OKs given for E-911, police software upgrades

Oak Ridge police and emergency personnel will get key updates to their systems and software this year.

By Russel Langley/The Oak Ridger 

Oak Ridge police and emergency personnel will get key updates to their systems and software this year.

The Oak Ridge Emergency Communications District Board of Directors approved a resolution Monday to spend up to $481,567 from the city’s 911 budget for the purchase and installation of necessary dispatch equipment. This upgrade is part of the state’s new 911 network and will enhance the response capabilities of emergency services in the city.

The second bit of good news came when Oak Ridge City Council voted unanimously to spend $486,808 to install new communications and records management software for the Oak Ridge Police Department. The conversation to approve the award to Spillman Technologies Inc. from Salt Lake City, Utah had no debate and only praise for Police Chief Jim Akagi and his staff from City Council.

The praise was in part due to the presentation by Akagi and his staff to the Council on the software at a previous work session at the end of January. In that presentation it was made clear that Akagi was faced with a choice of spending almost $400,000 to upgrade 15-year-old software or purchase a new system for $486,808.

This choice was made necessary when the Police Department’s current software vendor did an $80,000 upgrade that caused the software to cease communications with the state law enforcement network, according to Akagi. When this failure to communicate was brought to the vendor’s attention, Akagi said, they told him that repairing the problem would cost almost $400,000.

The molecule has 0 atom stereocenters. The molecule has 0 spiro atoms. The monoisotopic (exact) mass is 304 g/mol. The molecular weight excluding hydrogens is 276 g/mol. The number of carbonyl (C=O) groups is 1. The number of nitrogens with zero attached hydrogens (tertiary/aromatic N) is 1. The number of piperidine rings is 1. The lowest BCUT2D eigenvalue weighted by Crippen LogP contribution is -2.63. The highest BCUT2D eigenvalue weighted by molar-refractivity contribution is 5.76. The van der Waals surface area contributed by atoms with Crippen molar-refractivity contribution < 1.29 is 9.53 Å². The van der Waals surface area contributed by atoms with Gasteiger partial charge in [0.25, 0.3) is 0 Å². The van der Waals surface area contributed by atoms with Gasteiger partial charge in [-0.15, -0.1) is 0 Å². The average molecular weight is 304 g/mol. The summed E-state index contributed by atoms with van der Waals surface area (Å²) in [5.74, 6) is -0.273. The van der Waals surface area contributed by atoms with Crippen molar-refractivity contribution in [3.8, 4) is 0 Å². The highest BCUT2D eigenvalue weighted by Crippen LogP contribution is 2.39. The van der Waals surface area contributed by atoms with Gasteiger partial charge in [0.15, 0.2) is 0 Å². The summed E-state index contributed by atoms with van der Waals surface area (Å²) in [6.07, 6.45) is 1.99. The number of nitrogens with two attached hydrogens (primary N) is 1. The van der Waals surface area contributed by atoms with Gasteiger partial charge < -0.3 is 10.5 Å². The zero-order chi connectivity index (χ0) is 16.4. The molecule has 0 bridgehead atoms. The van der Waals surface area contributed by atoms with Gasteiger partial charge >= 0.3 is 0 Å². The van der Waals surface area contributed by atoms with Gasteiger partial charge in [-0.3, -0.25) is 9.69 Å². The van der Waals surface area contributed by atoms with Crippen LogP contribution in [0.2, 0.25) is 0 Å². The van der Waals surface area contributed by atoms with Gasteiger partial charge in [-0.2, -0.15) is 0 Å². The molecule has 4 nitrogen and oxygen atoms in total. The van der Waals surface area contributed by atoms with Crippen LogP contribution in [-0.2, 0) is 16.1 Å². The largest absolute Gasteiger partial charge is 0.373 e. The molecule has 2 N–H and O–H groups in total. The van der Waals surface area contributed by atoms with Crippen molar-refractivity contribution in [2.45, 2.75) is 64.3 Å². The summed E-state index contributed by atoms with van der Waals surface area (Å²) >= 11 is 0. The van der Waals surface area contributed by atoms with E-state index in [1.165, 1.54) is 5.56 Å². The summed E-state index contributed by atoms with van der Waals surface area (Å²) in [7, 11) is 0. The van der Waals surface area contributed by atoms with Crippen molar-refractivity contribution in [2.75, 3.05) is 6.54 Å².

The Spillman software will enable Oak Ridge police officers to essentially go “paperless” in their work. Card readers will be used to read the magnetic strips on driver’s licenses and that information will automatically populate into forms such as field interview reports and traffic citations, Akagi said.

This will cut down on data entry and ensure more accurate records. It is expected that the department will see a 20 percent time reduction for records personnel, Akagi said.

Travis Knudsen, South regional sales manager for Spillman, confirmed in a post-meeting interview that full implementation will take about 12 months. He also gave insight into how the system will work in the field.

“For citations, offenders will have to sign a paper copy the officer prints out. We are working on digital signatures though,” Knudsen said.

The software will also alleviate much of the data entry required at the Police Department’s records session and in City Court. It can even be told to present information in unique ways for each user, Akagi said.

“The City Court Judge can customize the data as he wishes to use it and how it will best help him,” Akagi said.